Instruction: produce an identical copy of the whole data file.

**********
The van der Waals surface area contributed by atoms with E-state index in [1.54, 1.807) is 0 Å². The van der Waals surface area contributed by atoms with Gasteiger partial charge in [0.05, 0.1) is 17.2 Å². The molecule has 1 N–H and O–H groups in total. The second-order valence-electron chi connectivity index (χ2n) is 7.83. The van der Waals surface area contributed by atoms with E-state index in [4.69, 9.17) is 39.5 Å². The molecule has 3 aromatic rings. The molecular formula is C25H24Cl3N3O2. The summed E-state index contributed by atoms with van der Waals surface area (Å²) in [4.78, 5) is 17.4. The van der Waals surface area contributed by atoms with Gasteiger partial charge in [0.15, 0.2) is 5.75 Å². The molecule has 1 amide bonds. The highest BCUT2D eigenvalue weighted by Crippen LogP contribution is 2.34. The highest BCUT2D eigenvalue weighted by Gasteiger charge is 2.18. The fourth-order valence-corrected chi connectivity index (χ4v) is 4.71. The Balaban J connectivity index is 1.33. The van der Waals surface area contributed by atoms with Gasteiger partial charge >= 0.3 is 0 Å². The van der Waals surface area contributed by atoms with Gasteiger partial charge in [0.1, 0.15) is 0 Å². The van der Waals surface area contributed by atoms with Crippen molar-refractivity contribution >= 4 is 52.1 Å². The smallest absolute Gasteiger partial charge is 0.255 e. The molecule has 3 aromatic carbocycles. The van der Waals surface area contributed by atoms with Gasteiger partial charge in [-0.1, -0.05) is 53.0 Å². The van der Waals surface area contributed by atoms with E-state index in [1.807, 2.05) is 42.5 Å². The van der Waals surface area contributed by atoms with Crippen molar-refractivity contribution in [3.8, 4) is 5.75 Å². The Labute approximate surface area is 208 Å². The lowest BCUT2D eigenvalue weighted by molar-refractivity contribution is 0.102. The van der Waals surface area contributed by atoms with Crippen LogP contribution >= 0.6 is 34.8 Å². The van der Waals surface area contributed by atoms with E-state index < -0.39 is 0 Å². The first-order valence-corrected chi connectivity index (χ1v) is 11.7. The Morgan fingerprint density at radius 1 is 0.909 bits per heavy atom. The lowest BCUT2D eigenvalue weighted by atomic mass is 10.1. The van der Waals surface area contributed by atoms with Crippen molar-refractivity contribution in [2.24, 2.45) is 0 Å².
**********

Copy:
The van der Waals surface area contributed by atoms with E-state index in [1.54, 1.807) is 0 Å². The van der Waals surface area contributed by atoms with Gasteiger partial charge in [0.05, 0.1) is 17.2 Å². The molecule has 1 N–H and O–H groups in total. The second-order valence-electron chi connectivity index (χ2n) is 7.83. The van der Waals surface area contributed by atoms with E-state index in [4.69, 9.17) is 39.5 Å². The molecule has 3 aromatic rings. The molecular formula is C25H24Cl3N3O2. The summed E-state index contributed by atoms with van der Waals surface area (Å²) in [4.78, 5) is 17.4. The van der Waals surface area contributed by atoms with Gasteiger partial charge in [0.15, 0.2) is 5.75 Å². The molecule has 1 amide bonds. The highest BCUT2D eigenvalue weighted by Crippen LogP contribution is 2.34. The highest BCUT2D eigenvalue weighted by Gasteiger charge is 2.18. The fourth-order valence-corrected chi connectivity index (χ4v) is 4.71. The Balaban J connectivity index is 1.33. The van der Waals surface area contributed by atoms with Gasteiger partial charge >= 0.3 is 0 Å². The van der Waals surface area contributed by atoms with Gasteiger partial charge in [0.1, 0.15) is 0 Å². The van der Waals surface area contributed by atoms with Crippen molar-refractivity contribution >= 4 is 52.1 Å². The smallest absolute Gasteiger partial charge is 0.255 e. The molecule has 3 aromatic carbocycles. The van der Waals surface area contributed by atoms with Gasteiger partial charge in [-0.1, -0.05) is 53.0 Å². The van der Waals surface area contributed by atoms with E-state index in [1.807, 2.05) is 42.5 Å². The van der Waals surface area contributed by atoms with Crippen molar-refractivity contribution in [3.8, 4) is 5.75 Å². The Labute approximate surface area is 208 Å². The lowest BCUT2D eigenvalue weighted by molar-refractivity contribution is 0.102. The van der Waals surface area contributed by atoms with Crippen LogP contribution >= 0.6 is 34.8 Å². The van der Waals surface area contributed by atoms with E-state index < -0.39 is 0 Å². The first-order valence-corrected chi connectivity index (χ1v) is 11.7. The Morgan fingerprint density at radius 1 is 0.909 bits per heavy atom. The lowest BCUT2D eigenvalue weighted by atomic mass is 10.1. The van der Waals surface area contributed by atoms with Crippen molar-refractivity contribution in [2.24, 2.45) is 0 Å².